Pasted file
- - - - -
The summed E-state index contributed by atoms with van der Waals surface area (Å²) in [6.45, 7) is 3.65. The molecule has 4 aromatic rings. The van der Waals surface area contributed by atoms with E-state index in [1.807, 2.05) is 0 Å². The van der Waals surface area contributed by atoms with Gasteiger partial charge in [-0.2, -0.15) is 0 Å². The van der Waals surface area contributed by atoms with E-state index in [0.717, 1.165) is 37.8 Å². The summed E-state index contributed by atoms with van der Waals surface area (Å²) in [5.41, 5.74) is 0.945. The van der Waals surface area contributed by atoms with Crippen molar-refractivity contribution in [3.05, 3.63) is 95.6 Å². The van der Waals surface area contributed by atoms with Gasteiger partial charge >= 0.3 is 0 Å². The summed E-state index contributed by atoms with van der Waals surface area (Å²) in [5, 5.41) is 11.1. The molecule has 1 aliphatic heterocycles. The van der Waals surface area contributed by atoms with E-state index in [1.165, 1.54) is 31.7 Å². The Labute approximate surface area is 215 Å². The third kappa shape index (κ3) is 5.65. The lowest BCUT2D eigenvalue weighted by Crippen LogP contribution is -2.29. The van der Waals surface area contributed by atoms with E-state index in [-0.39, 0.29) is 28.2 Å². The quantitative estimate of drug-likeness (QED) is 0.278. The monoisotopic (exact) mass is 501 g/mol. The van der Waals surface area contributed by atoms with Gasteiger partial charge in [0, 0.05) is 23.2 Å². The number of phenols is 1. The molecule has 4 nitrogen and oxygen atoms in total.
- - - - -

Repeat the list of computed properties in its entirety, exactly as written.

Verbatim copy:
The summed E-state index contributed by atoms with van der Waals surface area (Å²) in [6.45, 7) is 3.65. The molecule has 4 aromatic rings. The van der Waals surface area contributed by atoms with E-state index in [1.807, 2.05) is 0 Å². The van der Waals surface area contributed by atoms with Gasteiger partial charge in [-0.2, -0.15) is 0 Å². The van der Waals surface area contributed by atoms with E-state index in [0.717, 1.165) is 37.8 Å². The summed E-state index contributed by atoms with van der Waals surface area (Å²) in [5.41, 5.74) is 0.945. The van der Waals surface area contributed by atoms with Crippen molar-refractivity contribution in [3.05, 3.63) is 95.6 Å². The van der Waals surface area contributed by atoms with Gasteiger partial charge >= 0.3 is 0 Å². The summed E-state index contributed by atoms with van der Waals surface area (Å²) in [5, 5.41) is 11.1. The molecule has 1 aliphatic heterocycles. The van der Waals surface area contributed by atoms with E-state index in [1.165, 1.54) is 31.7 Å². The Labute approximate surface area is 215 Å². The third kappa shape index (κ3) is 5.65. The lowest BCUT2D eigenvalue weighted by Crippen LogP contribution is -2.29. The van der Waals surface area contributed by atoms with E-state index in [-0.39, 0.29) is 28.2 Å². The quantitative estimate of drug-likeness (QED) is 0.278. The monoisotopic (exact) mass is 501 g/mol. The van der Waals surface area contributed by atoms with Gasteiger partial charge in [0, 0.05) is 23.2 Å². The number of phenols is 1. The molecule has 4 nitrogen and oxygen atoms in total.